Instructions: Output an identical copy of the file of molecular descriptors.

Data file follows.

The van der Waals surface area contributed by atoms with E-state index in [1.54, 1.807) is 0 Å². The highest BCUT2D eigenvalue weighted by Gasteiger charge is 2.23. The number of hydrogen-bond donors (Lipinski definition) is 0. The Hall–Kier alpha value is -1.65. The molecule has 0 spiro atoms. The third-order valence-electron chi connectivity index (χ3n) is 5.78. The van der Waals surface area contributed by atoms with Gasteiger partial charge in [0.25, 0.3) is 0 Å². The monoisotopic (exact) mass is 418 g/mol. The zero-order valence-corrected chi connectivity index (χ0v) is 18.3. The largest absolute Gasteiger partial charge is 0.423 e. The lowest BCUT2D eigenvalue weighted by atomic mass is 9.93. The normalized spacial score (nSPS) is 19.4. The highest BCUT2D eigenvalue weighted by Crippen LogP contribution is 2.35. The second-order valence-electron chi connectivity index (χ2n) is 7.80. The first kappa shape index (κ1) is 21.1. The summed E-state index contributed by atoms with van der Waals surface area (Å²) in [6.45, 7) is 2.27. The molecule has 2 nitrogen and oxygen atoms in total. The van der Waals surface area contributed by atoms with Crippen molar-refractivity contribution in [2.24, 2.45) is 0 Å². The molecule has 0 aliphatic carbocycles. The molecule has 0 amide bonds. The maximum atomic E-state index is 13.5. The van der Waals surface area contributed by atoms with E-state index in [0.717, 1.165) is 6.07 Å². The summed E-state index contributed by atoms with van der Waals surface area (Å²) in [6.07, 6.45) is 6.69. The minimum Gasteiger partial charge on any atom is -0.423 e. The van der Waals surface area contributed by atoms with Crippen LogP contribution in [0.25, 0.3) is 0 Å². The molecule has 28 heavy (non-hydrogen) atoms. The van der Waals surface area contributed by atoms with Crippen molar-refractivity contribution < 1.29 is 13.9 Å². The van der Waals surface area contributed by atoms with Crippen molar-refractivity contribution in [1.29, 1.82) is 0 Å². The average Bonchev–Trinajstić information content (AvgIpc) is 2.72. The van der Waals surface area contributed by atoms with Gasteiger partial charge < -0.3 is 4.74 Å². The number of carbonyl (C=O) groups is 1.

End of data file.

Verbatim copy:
The van der Waals surface area contributed by atoms with E-state index in [1.54, 1.807) is 0 Å². The highest BCUT2D eigenvalue weighted by Gasteiger charge is 2.23. The number of hydrogen-bond donors (Lipinski definition) is 0. The Hall–Kier alpha value is -1.65. The molecule has 0 spiro atoms. The third-order valence-electron chi connectivity index (χ3n) is 5.78. The van der Waals surface area contributed by atoms with Gasteiger partial charge in [0.25, 0.3) is 0 Å². The monoisotopic (exact) mass is 418 g/mol. The zero-order valence-corrected chi connectivity index (χ0v) is 18.3. The largest absolute Gasteiger partial charge is 0.423 e. The lowest BCUT2D eigenvalue weighted by atomic mass is 9.93. The normalized spacial score (nSPS) is 19.4. The highest BCUT2D eigenvalue weighted by Crippen LogP contribution is 2.35. The second-order valence-electron chi connectivity index (χ2n) is 7.80. The first kappa shape index (κ1) is 21.1. The summed E-state index contributed by atoms with van der Waals surface area (Å²) in [6.45, 7) is 2.27. The molecule has 2 nitrogen and oxygen atoms in total. The van der Waals surface area contributed by atoms with Crippen molar-refractivity contribution in [2.24, 2.45) is 0 Å². The molecule has 0 aliphatic carbocycles. The molecule has 0 amide bonds. The maximum atomic E-state index is 13.5. The van der Waals surface area contributed by atoms with E-state index in [0.717, 1.165) is 6.07 Å². The summed E-state index contributed by atoms with van der Waals surface area (Å²) in [6.07, 6.45) is 6.69. The minimum Gasteiger partial charge on any atom is -0.423 e. The van der Waals surface area contributed by atoms with Crippen LogP contribution in [0.25, 0.3) is 0 Å². The molecule has 28 heavy (non-hydrogen) atoms. The van der Waals surface area contributed by atoms with Crippen molar-refractivity contribution < 1.29 is 13.9 Å². The van der Waals surface area contributed by atoms with Crippen molar-refractivity contribution in [1.29, 1.82) is 0 Å². The average Bonchev–Trinajstić information content (AvgIpc) is 2.72. The van der Waals surface area contributed by atoms with Gasteiger partial charge < -0.3 is 4.74 Å². The number of carbonyl (C=O) groups is 1.